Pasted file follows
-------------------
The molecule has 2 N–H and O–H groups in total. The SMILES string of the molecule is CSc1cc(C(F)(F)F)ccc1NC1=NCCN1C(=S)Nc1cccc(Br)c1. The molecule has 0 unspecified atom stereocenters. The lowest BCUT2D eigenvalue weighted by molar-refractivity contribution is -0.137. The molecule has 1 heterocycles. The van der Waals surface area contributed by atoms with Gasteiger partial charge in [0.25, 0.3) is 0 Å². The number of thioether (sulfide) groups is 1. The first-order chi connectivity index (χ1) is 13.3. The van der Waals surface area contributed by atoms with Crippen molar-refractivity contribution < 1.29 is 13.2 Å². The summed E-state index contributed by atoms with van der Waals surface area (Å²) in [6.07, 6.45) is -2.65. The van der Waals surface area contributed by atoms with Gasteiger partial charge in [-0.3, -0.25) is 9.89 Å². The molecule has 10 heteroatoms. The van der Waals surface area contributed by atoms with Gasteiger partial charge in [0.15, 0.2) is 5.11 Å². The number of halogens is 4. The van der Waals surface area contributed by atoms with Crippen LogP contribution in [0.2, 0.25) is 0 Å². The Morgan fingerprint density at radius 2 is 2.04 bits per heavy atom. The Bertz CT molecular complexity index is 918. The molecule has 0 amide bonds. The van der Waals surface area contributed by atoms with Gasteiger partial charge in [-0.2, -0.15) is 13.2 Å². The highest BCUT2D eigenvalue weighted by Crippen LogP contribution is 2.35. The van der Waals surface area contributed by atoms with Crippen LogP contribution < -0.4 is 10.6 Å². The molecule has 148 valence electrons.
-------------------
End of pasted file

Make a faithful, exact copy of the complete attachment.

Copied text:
The molecule has 2 N–H and O–H groups in total. The SMILES string of the molecule is CSc1cc(C(F)(F)F)ccc1NC1=NCCN1C(=S)Nc1cccc(Br)c1. The molecule has 0 unspecified atom stereocenters. The lowest BCUT2D eigenvalue weighted by molar-refractivity contribution is -0.137. The molecule has 1 heterocycles. The van der Waals surface area contributed by atoms with Gasteiger partial charge in [0.25, 0.3) is 0 Å². The number of thioether (sulfide) groups is 1. The first-order chi connectivity index (χ1) is 13.3. The van der Waals surface area contributed by atoms with Crippen molar-refractivity contribution < 1.29 is 13.2 Å². The summed E-state index contributed by atoms with van der Waals surface area (Å²) in [6.07, 6.45) is -2.65. The van der Waals surface area contributed by atoms with Gasteiger partial charge in [-0.3, -0.25) is 9.89 Å². The molecule has 10 heteroatoms. The van der Waals surface area contributed by atoms with Gasteiger partial charge in [0.15, 0.2) is 5.11 Å². The number of halogens is 4. The van der Waals surface area contributed by atoms with Crippen LogP contribution in [0.2, 0.25) is 0 Å². The Morgan fingerprint density at radius 2 is 2.04 bits per heavy atom. The Bertz CT molecular complexity index is 918. The molecule has 0 amide bonds. The van der Waals surface area contributed by atoms with Gasteiger partial charge in [-0.2, -0.15) is 13.2 Å². The highest BCUT2D eigenvalue weighted by Crippen LogP contribution is 2.35. The van der Waals surface area contributed by atoms with Crippen LogP contribution < -0.4 is 10.6 Å². The molecule has 148 valence electrons.